WWW.COLDWARSITES.NET

JOACHIM MATTHES, GERMANY.

Invite to a visit and a lecture.

THEMES OF THE LECTURE

“Imprisoned by the STASI in the former GDR (DDR/East Germany)”. I was imprisoned in Potsdam, in the prisons of Bautzen and Berlin-Rummelsburg, because I tried to help fugitives flee to the West.

“The ransom of political prisoners in the GDR”. The Federal Republic of Germany/West Germany paid around 40,000 DM for my release.

“Letters from prison”. Correspondence with my mother and family.

“What was the STASI – how did it work?”

“The end of the war - refugee from Crossen/Oder (now Poland) to Hamburg”. My family left for Germany after the Second World War to start a new life. My mother wrote a book about her experiences, A God-led way”.

“Building up the social administration in the former GDR (East Germany) in Magdeburg after 1991, following the reunification of Germany as the Federal Republic of Germany”.

LANGUAGES

German, Swedish, English (moderately well).

CONTACT INFORMATION

Postal addresses:
Germany: Fehmarnstr. 7, D-22047 Hamburg.
Sweden: Järkvissle 229, S-86041 Liden/Sundsvall.
E-mail: SeniorMD@gmx.de
Telephone numbers:
Germany: 0049(0)40-318 13 317, mobile: 0151-128 19 198

Memories of the time with fellow prisoner Werner Hohndorf, in Bautzen prison.
“Entlassungschein” means release paper to go from East to West Germany. West Germany bought many political prisoners their freedom in this way, among them Joachim Matthes.
Joachim Matthes photographed in secret by the Stasi in Berlin Tiergarten.
Walther Ulbricht, the Communist leader of East Germany, and Chief Judge Wohlgethan, also known as “The Freisler of the DDR/East Germany”. Freisler was a fanatical and infamous Nazi judge known for his many death sentences and sham trials.
The Stasi remand prison in Potsdam.
The so-called “Tiger cages” in the Stasi remand prison in Potsdam.
The Bautzen prison, also known as “The Yellow Misery” (after the colour of the building complex).
Part of the Berlin-Rummelsburg prison. House number six.
Brandenburg Tor, Berlin, with the wall between East and West Berlin in the foreground.

Joachim Matthes was born 1942 in Magdeburg, the youngest of 6 brothers. His father, an officer in the Wehrmacht (army), died at the end of the war, in Lemberg. The family flew from Crossen/Oder (today Poland) to Hamburg. Joachim went to school in Hamburg. After the Bundeswehr (army), he studied law and politics at Freie Universität Berlin. In 1967, he tried to help a couple from Potsdam flee from the GDR (DDR/East Germany). The plan, however, was a set-up by the STASI from the very beginning. The man he was trying to help was actually a GM (Geheimer Mitarbeiter/Secret Police officer) from the STASI, so all was in vain. In November 1967, he was arrested in Berlin and sentenced in Potsdam to 2 years and 10 months of Zuchthaus . The judge was Oberrichter (Chief Judge) Hermann Wohlgethan, known as the “Freisler of the GDR (East Germany)”, notorious for his death sentences, the last ones to be passed in the GDR. He was very proud of this. (Freisler was also a well-known Nazi judge).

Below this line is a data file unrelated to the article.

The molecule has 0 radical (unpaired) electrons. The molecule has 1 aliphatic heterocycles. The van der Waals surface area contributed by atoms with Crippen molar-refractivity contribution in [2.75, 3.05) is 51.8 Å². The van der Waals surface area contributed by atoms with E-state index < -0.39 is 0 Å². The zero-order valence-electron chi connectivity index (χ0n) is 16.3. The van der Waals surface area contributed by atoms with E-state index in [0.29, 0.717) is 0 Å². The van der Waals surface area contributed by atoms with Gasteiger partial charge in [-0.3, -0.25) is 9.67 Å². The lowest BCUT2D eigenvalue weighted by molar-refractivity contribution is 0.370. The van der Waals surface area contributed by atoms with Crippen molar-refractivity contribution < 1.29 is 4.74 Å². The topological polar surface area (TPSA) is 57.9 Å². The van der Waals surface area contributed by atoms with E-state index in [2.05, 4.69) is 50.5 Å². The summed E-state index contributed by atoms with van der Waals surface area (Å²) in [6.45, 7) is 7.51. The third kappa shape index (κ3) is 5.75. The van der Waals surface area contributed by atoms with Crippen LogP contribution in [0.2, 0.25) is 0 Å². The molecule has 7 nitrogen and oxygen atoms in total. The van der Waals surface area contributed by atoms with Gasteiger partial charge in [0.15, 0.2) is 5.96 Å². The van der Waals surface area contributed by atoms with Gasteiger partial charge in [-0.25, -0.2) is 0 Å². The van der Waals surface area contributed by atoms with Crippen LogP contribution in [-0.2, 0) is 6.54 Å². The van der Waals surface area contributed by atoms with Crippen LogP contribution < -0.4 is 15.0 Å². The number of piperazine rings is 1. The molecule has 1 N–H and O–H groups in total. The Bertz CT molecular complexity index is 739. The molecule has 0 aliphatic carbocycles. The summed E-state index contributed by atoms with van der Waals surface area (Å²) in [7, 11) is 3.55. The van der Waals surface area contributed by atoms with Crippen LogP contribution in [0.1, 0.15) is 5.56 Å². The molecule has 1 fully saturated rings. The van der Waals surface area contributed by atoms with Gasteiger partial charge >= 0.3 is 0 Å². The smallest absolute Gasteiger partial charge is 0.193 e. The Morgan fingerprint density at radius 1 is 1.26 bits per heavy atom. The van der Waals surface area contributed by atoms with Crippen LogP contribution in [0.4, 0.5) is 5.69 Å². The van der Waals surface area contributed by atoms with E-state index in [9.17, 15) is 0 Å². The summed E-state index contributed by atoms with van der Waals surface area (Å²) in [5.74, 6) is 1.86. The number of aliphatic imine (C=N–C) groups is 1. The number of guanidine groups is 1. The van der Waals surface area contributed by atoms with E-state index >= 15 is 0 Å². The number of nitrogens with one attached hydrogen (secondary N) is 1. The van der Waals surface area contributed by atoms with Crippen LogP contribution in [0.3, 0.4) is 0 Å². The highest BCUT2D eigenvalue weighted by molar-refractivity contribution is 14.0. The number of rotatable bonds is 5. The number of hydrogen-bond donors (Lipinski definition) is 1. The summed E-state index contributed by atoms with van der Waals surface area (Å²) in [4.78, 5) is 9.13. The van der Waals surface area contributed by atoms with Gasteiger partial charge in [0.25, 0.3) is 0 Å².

Joachim Matthes was sent to the Bautzen prison and, after about six months, to the Berlin-Rummelsburg prison. He had to work in both places. In Bautzen, he heard the Russians and the tanks of the Volksarmee (East German army) on their way to Czechoslovakia around 21st August 1968. In July 1969, he was released as part of the ransom of political prisoners in the GDR. The Federal Government of Germany (West Germany) paid around 40,000 DM for his release. This was the normal sum for releasing prisoners at that time. On the border in the Thüringer Wald (Forest), he transferred from an East German bus to a bus from the West.

In the West, he tried to take up his law studies once more but failed because of the hard time he had suffered in prison. Instead, he studied social work (Sozialpädagogik) and became the manager of a nursing home for the elderly. After the reunification of Germany, he moved from Hamburg to Magdeburg, the capital of Sachsen-Anhalt in the former East Germany, where he was born. From 1991 to 2006, he was involved in building up and organizing the town’s social administration.

Joachim Matthes is co-producer of a documentary on the ransom of political prisoners in East Germany.